Integrated Development Environments (IDEs)
Various IDEs on the market help a user with the development process. Most include the capability to define a project's build requirements to facilitate a well-configured repeatable build process. Many also include a lot of other features, including a symbolic debugger, visual graphic design tools, and testing features. Here are some aspects of relying on an IDE for your build process to consider.
One of the disadvantages of relying on an IDE for your build process is that it might tie you to the platform on which your development work is being done. Many Java IDEs are written in Java and, therefore, are platform-independent. If your IDE isn't platform-independent and you must support multiple platforms, you might find that you are maintaining more than one build process. This can be problematic because it's difficult to keep multiple processes in sync. It's also common to experience problems with infrequently used build processes because of changes in the surrounding environment. Another problem when relying on the IDE's build environment is that if you're forced to change IDEs, you must redevelop your build and deployment process. Depending on the complexity, this could be time-consuming.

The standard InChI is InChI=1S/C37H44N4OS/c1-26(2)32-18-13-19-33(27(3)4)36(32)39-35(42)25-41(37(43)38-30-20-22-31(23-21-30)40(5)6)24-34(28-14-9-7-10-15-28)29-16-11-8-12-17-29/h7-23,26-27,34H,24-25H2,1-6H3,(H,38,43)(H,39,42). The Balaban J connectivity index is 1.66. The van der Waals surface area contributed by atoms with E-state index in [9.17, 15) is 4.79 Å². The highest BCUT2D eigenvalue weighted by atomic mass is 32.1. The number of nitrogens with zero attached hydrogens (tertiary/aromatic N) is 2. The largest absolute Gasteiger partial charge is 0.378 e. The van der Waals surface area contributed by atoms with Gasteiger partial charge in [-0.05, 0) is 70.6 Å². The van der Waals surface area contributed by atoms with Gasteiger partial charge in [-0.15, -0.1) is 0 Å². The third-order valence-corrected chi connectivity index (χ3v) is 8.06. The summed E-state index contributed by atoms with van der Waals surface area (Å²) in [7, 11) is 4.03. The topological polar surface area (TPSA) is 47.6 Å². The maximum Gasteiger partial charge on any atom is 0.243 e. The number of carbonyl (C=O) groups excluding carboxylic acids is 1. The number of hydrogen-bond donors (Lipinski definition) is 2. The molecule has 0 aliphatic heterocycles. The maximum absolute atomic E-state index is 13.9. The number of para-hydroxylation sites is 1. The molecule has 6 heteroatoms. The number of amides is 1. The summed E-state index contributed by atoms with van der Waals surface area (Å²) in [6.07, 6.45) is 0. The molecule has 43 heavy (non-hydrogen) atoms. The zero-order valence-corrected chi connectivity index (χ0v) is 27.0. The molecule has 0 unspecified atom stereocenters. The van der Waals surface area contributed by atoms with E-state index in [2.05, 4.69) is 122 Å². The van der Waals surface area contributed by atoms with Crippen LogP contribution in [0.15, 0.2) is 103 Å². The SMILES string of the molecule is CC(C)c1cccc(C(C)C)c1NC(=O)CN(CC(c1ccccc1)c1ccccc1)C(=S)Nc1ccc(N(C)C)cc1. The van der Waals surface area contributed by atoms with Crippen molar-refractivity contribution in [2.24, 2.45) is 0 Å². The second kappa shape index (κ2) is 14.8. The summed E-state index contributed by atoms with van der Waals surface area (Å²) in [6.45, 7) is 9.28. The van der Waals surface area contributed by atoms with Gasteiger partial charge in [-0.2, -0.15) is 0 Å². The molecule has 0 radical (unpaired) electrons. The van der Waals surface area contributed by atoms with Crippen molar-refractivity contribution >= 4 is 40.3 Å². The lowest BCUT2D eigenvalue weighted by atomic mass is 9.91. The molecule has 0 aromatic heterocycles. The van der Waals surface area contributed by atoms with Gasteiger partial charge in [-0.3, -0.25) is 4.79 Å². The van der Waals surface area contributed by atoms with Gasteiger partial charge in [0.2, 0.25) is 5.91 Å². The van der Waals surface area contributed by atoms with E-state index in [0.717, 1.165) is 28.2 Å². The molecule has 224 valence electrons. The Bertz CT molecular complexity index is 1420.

Another problem with IDEs is that the environment must be set up for each developer. We have worked on projects with more than a hundred developers using an IDE. Sometimes problems are caused by subtle differences in the configuration of development environments among developers. These problems can be difficult to track down.
IDEs are definitely useful. Fortunately, with Ant and IDEs, it's not an all-or-nothing choice. One of the features of Ant is that it can be integrated into many of the IDEs that are now available. This gives you the benefits of both products. You can use the IDE for code development and debugging tasks, and you can use Ant to achieve a common enterprise-wide build process. In Chapter 9, "Company ReorganizedWorking with a New Subteam," we delve into the techniques of integrating Ant with a popular IDE.
Page 5 of 6